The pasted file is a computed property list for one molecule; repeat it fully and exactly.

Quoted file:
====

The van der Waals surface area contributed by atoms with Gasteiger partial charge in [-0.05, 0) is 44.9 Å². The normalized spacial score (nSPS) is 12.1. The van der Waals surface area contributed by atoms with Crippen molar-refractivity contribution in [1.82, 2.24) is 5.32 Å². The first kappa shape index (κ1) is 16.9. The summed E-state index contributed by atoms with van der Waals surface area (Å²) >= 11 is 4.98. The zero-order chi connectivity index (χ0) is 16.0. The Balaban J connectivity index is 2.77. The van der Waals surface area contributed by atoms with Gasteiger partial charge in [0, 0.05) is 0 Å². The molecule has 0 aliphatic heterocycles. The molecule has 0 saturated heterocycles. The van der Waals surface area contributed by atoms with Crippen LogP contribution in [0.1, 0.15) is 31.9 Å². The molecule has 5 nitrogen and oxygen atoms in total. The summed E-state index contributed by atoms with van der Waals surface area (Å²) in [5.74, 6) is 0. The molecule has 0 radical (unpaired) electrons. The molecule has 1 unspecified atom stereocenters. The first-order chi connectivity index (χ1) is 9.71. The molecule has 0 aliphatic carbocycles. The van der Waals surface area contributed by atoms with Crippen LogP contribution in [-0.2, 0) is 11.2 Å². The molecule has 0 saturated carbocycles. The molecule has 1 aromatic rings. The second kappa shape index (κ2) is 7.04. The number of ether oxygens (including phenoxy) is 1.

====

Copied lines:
The van der Waals surface area contributed by atoms with Gasteiger partial charge in [-0.05, 0) is 44.9 Å². The normalized spacial score (nSPS) is 12.1. The van der Waals surface area contributed by atoms with Crippen molar-refractivity contribution in [1.82, 2.24) is 5.32 Å². The first kappa shape index (κ1) is 16.9. The summed E-state index contributed by atoms with van der Waals surface area (Å²) >= 11 is 4.98. The zero-order chi connectivity index (χ0) is 16.0. The Balaban J connectivity index is 2.77. The van der Waals surface area contributed by atoms with Gasteiger partial charge in [0, 0.05) is 0 Å². The molecule has 0 aliphatic heterocycles. The molecule has 0 saturated heterocycles. The van der Waals surface area contributed by atoms with Crippen LogP contribution in [0.1, 0.15) is 31.9 Å². The molecule has 5 nitrogen and oxygen atoms in total. The summed E-state index contributed by atoms with van der Waals surface area (Å²) in [5.74, 6) is 0. The molecule has 0 radical (unpaired) electrons. The molecule has 1 unspecified atom stereocenters. The first-order chi connectivity index (χ1) is 9.71. The molecule has 0 aliphatic carbocycles. The van der Waals surface area contributed by atoms with Crippen LogP contribution in [-0.2, 0) is 11.2 Å². The molecule has 0 saturated carbocycles. The molecule has 1 aromatic rings. The second kappa shape index (κ2) is 7.04. The number of ether oxygens (including phenoxy) is 1.